To practice living the full human experience, the ups and downs, bringing our full attention to them seems a sound way to approach life, to me anyway. We can learn to recognise how and when the mind leads us away from the moment towards a future goal or desire at the expense of what is happening right now. We can allow the space and time for all events and feelings, including grief, to flow through us whilst paying mindful attention to how it manifests and changes us. To try and be aware of the moments of life as they occur and not take them for granted. To be mindful allows all our attention to focus on the person talking, the walk in the woods, the feel of sunshine on the eyelids and the sting of snow on our skin whilst knowing that it is fleeting and will soon pass. To allow the attention to quench its thirst and soak up each moment.

“I wanted to be fully conscious and awake, in order to “do’ death in the active and not in the passive sense. And I do, still, try to nurture that little flame of curiosity and defiance” (17)

In grief, we can observe the moment, using the breath to ground us, and invite in what hurts. Get to know the effect it is having on us really well, observing with curiosity and not push it away. We can also have compassion for ourselves and others when we are present in the moment, allowing our attention to listen fully. We can be present in our experience right now and develop a capacity to pay attention. To not grasp the next experience by hoping for a particular outcome, but rather just relax and extract the most from each moment by just being aware of its presence. By truly living in the moment, as theysay.

“its not the activities that bring joy, its the attention to the activities” (18)

The Greatest Story

The ultimate finality is just that. It is the end. But in this moment we have already been born and are not yet dead so we’re left with the nice bit in the middle. What do we want to do with the rest of it? Nothing lasts for ever so try and embrace all experiences of grief, loss, pain, joy and love. Stop trying to avoid the worst bits when they arrive or hold onto things like regret or resentment. Be curious and proceed with surprise and wonder. Stop being so hard on ourselves, show some self compassion. It is largely a matter of shifting our attention.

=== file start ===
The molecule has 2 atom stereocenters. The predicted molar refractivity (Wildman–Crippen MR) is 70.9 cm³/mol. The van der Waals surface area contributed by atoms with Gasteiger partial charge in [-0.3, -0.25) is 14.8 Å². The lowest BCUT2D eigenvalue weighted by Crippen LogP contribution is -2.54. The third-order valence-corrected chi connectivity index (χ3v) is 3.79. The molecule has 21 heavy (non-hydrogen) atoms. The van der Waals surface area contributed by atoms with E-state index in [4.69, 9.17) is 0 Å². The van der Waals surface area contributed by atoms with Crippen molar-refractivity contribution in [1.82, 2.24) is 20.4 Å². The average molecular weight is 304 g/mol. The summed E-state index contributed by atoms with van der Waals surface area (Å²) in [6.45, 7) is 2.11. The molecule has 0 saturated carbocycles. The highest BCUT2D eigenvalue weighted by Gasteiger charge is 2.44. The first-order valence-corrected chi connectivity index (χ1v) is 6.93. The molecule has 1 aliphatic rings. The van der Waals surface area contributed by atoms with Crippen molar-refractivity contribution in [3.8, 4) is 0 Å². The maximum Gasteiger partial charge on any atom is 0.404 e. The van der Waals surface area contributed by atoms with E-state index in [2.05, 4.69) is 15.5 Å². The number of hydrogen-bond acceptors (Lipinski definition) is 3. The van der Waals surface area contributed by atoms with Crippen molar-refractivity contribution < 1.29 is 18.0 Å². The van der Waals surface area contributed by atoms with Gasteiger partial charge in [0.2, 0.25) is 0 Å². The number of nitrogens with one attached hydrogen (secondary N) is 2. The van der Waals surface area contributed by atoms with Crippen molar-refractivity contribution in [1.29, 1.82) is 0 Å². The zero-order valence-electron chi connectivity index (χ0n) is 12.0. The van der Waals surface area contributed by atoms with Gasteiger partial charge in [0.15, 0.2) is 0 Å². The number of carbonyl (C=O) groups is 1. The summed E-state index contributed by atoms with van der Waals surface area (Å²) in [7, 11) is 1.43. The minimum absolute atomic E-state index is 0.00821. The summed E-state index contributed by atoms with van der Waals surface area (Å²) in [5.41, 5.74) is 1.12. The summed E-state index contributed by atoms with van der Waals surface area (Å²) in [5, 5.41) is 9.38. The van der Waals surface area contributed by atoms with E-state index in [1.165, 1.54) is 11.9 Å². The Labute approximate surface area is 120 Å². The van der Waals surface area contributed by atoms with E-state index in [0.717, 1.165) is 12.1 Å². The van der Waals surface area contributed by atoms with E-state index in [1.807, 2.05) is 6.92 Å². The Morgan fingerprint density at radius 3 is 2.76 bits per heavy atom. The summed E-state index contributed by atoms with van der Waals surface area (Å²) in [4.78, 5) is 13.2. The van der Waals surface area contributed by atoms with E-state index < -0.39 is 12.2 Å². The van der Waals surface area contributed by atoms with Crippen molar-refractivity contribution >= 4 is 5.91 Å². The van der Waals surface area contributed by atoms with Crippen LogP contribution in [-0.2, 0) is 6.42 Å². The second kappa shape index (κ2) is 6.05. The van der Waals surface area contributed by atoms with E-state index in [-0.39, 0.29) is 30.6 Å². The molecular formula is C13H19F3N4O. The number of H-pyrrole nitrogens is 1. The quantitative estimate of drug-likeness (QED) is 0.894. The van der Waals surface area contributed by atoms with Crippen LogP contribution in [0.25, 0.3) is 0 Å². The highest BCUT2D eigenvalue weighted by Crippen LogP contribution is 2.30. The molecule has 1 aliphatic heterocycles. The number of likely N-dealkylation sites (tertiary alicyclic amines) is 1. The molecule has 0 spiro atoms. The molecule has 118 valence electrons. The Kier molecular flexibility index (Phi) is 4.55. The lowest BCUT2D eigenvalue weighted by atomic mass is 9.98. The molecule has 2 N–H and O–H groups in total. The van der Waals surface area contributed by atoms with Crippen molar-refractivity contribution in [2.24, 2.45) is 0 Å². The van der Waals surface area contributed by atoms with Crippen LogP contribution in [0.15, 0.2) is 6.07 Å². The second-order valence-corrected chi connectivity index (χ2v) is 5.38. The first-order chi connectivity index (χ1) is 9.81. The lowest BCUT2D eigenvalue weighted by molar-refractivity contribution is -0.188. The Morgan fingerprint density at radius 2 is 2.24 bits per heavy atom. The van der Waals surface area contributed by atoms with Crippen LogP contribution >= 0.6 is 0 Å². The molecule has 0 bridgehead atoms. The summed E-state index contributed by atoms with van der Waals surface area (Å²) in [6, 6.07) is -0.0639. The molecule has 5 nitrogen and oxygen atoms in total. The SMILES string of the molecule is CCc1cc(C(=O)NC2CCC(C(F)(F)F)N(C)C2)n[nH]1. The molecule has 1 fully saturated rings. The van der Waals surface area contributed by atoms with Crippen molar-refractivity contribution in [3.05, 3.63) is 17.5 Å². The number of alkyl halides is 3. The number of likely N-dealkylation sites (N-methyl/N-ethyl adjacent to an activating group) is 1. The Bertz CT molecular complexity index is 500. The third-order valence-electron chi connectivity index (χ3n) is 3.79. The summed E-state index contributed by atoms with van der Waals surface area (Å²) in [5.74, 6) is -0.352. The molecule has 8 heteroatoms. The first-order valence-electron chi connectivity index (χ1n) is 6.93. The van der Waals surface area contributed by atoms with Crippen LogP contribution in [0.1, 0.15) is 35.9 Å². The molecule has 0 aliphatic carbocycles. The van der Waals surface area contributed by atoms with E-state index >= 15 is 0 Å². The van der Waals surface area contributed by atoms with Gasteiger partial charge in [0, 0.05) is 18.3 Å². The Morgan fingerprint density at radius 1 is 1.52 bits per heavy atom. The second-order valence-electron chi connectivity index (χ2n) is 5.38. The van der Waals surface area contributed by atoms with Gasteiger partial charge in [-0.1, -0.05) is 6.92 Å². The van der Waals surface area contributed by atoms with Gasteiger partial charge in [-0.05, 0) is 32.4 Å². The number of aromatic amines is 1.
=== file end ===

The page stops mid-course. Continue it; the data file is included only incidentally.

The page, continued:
“Embrace the whole experience of life. No part of our experience should be left out. the joy and wonder or the pain and anguish. All are part of our lives. When we embrace this truth then we step more fully into our lives. Be present during grief and submit to it, accept it and don’t runaway from it” (19)

Life, each of our lives, is a painful, strange, wondrous and mysterious event. As far as we’re concerned, this is the greatest story which, when on our death bed, we should look back and say to ourselves, “yes, I lived a good one.” The transformative effects of grief is a major accelerant to reaching this finale in style along with being open, moment to moment, to the full experience of being us.


References and Further Reading

  1. Mortality by Christopher Hitchens. Atlantic Books. 2012
  2. “When we try to pick out anything by itself, we find it hitched to everything else in the universe”is attributed to John Muir and appears on a YouTube video on the John Muir Trust website at https://www.johnmuirtrust.org/our-work. Accessed March 2018.
  3. Humans Really Are Made of Stardust, and a New Study Proves It.’ A website article dated 10 January 2017 at https://www.space.com/35276-humans-made-of-stardust-galaxy-life-elements.html. Accessed April 2018
  4. Pale Blue Dot:  written by Carl Sagan. Video produced in 2013 by Cosmos Studios available to view on YouTube at https://youtu.be/GO5FwsblpT8. Accessed March 2018.
  5. A Pale Blue Dot:Planetary Society. ‘A Pale Blue Dot’ article outlines a little of the background and features a transcript from Carl Sagan’s Book ‘Pale Blue Dot’. Webpage: http://www.planetary.org/explore/space-topics/earth/pale-blue-dot.html. Accessed April 2018.
  6. Pale Blue Dot: Carl Sagan.1994 and Democritus Properties 2006. Appears on Planetary Society in ‘A Pale Blue Dot’ article from Carl Sagan’s Book ‘Pale Blue Dot’. Webpage: http://www.planetary.org/explore/space-topics/earth/pale-blue-dot.html. Accessed April 2018.
  7. To the dumb question “why me?”. The cosmos barely bothers to return the reply “Why not?”Mortality by Christopher Hitchens. Atlantic Books. 2012
  8. ‘The Inner Critic’is used here in an example under ‘How to lead a better life’. Dr Purves developed a Cognitive Behavioural Therapy programme for the NHS in the UK. The article and website can be viewed at http://drpurves.com/why-you-dont-notice-the-pickpocket-and-techniques-for-changing-that/
  9. “Most of us choose comfort over truth” is from ‘The Five Invitations: Discovering What Death Can Teach Us About Life’ by Frank Ostaseski. Published by Bluebird 2017
  10. Whatever view one takes of the outcome being effected by morale, it seems certain that the realm of illusion must be escaped before anything else”. Mortality by Christopher Hitchens. Atlantic Books. 2012
  11. Humanist Funerals with the British Humanist Society. Webpage: https://humanism.org.uk/ceremonies/non-religious-funerals/Accessed March 2018
  12. Passage taken from pages 158 to 164 of ‘The Five Invitations: Discovering What Death Can Teach Us About Life’ by Frank Ostaseski. Published by Bluebird 2017
  13. “Don’t wait is a pathway to fulfilment and an antidote for regret” is from ‘The Five Invitations: Discovering What Death Can Teach Us About Life’ by Frank Ostaseski. Published by Bluebird 2017